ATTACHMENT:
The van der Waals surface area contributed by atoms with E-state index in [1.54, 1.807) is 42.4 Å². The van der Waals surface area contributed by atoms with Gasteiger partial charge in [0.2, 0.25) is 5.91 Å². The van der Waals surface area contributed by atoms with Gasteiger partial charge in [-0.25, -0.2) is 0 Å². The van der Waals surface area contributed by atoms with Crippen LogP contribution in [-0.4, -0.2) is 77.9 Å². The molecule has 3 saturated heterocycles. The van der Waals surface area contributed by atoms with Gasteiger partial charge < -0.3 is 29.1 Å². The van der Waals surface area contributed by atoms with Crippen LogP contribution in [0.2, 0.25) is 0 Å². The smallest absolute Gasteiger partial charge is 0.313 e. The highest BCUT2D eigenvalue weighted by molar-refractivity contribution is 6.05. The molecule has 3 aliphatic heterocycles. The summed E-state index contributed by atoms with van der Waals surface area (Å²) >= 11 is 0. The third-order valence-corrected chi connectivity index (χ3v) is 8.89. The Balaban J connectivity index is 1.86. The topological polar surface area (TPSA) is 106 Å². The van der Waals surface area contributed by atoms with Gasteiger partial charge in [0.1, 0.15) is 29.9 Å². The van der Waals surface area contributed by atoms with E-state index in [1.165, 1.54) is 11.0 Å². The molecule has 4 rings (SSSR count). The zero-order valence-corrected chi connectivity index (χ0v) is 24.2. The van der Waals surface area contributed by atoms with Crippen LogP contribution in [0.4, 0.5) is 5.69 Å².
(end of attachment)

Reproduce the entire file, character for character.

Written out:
The van der Waals surface area contributed by atoms with E-state index in [1.54, 1.807) is 42.4 Å². The van der Waals surface area contributed by atoms with Gasteiger partial charge in [0.2, 0.25) is 5.91 Å². The van der Waals surface area contributed by atoms with Gasteiger partial charge in [-0.25, -0.2) is 0 Å². The van der Waals surface area contributed by atoms with Crippen LogP contribution in [-0.4, -0.2) is 77.9 Å². The molecule has 3 saturated heterocycles. The van der Waals surface area contributed by atoms with Gasteiger partial charge < -0.3 is 29.1 Å². The van der Waals surface area contributed by atoms with Crippen LogP contribution in [0.2, 0.25) is 0 Å². The smallest absolute Gasteiger partial charge is 0.313 e. The highest BCUT2D eigenvalue weighted by molar-refractivity contribution is 6.05. The molecule has 3 aliphatic heterocycles. The summed E-state index contributed by atoms with van der Waals surface area (Å²) >= 11 is 0. The third-order valence-corrected chi connectivity index (χ3v) is 8.89. The Balaban J connectivity index is 1.86. The topological polar surface area (TPSA) is 106 Å². The van der Waals surface area contributed by atoms with Gasteiger partial charge in [0.1, 0.15) is 29.9 Å². The van der Waals surface area contributed by atoms with E-state index in [1.165, 1.54) is 11.0 Å². The molecule has 4 rings (SSSR count). The zero-order valence-corrected chi connectivity index (χ0v) is 24.2. The van der Waals surface area contributed by atoms with Crippen LogP contribution in [0.4, 0.5) is 5.69 Å².